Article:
All about US immigration reform bill to shorten green card wait time: HR 6542 explained
What is the HR 6542 and how will it reduce of per country cap's impact on green card deadlock
The long awaited demand of Indian Americans to reform US immigration is finally stepping closer to reality. Three influential Congressmen, including Indian-Americans Raja Krishnamoorthi and Pramila Jayapal and Rich McCormick have introduced the HR 6542, the Immigration Visa Efficiency and Security Act of 2023.
The bill aims to address the green card backlog and eliminate country-based discrimination for employment-based visas.
Congressman Rich McCormick wrote on X days after he introduced the bill in the house. "The immigration system is broken for those who are trying to legally come to our country for a better way of life. It’s time to change this.
My legislation will be a win for all Americans as it will improve our inefficient immigration system which has contributed to illegal immigration over time."
What is Immigration Visa Efficiency and Security Act?
The bill aims to change antiquated and ‘unfair immigration laws’ while simultaneously enacting forward-thinking national security protections. It tries to address limitations of the employment-based visa system, which currently allocates visas based on the applicant's country of birth.
Bill removes employment based green card per country caps
The Bill aims to removes lopsided per-country caps with a 10-year transition plan and will get immigration process closer merit-based system.
In the United States, backlogs created based on “country caps” on green card issuances force immigrants (especially Indians) to wait for decades after qualifying to be issued green cards.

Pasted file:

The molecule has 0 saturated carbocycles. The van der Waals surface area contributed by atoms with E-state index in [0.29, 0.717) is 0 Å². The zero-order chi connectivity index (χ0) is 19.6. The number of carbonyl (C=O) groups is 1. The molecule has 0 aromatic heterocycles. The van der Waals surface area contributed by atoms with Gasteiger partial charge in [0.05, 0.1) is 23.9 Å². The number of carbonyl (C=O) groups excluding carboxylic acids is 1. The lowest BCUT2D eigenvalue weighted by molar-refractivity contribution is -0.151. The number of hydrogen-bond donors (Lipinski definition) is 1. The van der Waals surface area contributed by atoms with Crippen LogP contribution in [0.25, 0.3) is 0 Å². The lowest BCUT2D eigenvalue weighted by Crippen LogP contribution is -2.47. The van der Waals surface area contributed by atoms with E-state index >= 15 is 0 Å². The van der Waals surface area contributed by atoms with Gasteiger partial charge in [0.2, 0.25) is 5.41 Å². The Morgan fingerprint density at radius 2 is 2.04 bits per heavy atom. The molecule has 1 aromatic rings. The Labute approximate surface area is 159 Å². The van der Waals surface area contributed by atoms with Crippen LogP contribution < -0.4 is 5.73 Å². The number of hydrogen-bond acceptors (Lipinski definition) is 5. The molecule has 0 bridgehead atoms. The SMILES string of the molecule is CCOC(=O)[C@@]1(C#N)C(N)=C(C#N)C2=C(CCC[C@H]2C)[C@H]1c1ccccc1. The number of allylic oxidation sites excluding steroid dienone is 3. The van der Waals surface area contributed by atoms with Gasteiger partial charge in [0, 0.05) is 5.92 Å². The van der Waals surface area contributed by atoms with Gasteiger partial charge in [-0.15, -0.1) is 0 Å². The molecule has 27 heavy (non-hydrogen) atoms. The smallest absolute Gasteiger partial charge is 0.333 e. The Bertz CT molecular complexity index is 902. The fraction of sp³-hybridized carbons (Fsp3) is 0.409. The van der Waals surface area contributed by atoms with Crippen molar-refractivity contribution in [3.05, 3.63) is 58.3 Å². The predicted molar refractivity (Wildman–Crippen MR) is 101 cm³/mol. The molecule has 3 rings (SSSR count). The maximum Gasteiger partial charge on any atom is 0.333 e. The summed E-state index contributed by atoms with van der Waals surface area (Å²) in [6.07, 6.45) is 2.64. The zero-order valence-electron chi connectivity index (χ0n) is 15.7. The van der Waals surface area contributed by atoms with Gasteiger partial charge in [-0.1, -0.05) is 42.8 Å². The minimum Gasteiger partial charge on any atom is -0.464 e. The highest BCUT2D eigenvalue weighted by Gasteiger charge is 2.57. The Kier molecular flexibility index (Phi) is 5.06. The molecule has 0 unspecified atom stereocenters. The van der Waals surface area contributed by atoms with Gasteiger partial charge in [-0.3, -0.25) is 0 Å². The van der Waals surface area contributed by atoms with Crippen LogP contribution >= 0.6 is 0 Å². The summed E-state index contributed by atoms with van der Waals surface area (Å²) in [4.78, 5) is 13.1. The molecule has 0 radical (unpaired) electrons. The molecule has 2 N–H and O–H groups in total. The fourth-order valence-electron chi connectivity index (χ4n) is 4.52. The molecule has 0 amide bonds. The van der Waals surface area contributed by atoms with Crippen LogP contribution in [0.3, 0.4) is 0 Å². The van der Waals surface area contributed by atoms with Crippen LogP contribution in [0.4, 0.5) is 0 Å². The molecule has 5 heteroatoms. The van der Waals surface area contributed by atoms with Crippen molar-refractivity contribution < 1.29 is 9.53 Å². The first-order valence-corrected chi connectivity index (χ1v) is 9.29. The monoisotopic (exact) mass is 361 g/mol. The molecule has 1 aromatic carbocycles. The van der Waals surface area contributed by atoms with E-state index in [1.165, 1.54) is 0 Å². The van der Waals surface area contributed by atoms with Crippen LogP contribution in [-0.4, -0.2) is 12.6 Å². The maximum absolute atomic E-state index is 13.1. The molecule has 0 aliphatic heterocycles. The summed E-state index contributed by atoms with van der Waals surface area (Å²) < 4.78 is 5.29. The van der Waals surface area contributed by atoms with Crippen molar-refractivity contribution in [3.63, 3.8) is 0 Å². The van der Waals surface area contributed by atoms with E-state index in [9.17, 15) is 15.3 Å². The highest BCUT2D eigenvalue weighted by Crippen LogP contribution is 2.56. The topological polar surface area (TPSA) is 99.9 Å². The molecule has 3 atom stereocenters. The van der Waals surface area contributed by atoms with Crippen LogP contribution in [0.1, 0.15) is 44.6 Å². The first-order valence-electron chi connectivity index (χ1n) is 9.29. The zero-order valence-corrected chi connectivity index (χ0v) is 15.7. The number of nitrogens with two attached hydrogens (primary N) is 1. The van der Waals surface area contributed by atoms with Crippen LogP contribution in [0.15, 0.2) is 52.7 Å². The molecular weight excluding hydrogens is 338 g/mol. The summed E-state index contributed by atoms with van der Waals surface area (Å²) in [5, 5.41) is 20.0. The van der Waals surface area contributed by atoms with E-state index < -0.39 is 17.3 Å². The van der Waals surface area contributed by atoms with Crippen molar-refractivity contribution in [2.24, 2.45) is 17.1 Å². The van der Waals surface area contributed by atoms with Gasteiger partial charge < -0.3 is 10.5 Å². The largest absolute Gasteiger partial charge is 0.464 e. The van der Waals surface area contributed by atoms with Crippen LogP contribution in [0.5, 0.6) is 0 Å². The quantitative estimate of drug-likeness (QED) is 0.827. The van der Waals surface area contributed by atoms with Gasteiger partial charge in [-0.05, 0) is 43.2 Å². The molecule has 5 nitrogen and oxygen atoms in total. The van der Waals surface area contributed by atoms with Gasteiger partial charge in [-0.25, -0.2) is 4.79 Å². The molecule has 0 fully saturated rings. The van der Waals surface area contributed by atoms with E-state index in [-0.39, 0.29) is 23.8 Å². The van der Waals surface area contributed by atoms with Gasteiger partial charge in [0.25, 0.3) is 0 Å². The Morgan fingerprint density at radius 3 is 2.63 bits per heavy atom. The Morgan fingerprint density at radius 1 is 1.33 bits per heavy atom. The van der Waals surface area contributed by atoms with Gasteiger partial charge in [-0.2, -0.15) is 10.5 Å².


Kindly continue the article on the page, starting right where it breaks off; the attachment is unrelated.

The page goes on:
The proposed legislation bill promotes a phased-in system to reduce the backlog for individuals waiting the longest. It will aim to gradually eliminate the seven percent per-country cap for employment-based immigrant visas as well and extend the transition period to nine years, ensuring an inclusive approach.
What is per country cap
Per-country caps are numerical restrictions to govern the allocation of green cards to individuals from specific countries. Here approximately 140,000 employment-based green cards are authorized annually. However, only a maximum of 7% of these green cards can be granted to individuals from a single country each year. If the number of sponsored individuals from a particular country exceeds the 7% limit of the annual allocation, a backlog ensues. In such cases, the surplus approved petitions are not processed until a visa becomes available, aligning with the initial 7% per-country cap.
These country-specific caps have created extensive backlogs primarily for immigrants from India and China in the employment-based categories. FWD.us estimates that more than 1 million people, including dependent spouses and children, are waiting in the U.S. in employment-based green card backlogs.
Strengthens our national security
The bill prohibits non-immigrant temporary workers from countries deemed as foreign adversaries from engaging in fields crucial to national security interests, particularly when associated with a government contract. The objective of the legislation is to improve the H-1B temporary visa program and introduce a provision allowing individuals in the immigrant visa backlog to submit a green card application for a two-year period, with approval contingent upon visa availability.
Impact on Indian Americans
If passed and enacted, Indian-Americans would be its biggest beneficiary. It will alleviate their decades-long wait for green cards experienced and make the immigration journey hurdle free. By redirecting the focus from birthplace to merit, the legislation will streamline the immigration process, enabling highly skilled workers to contribute more effectively to the nation's growth.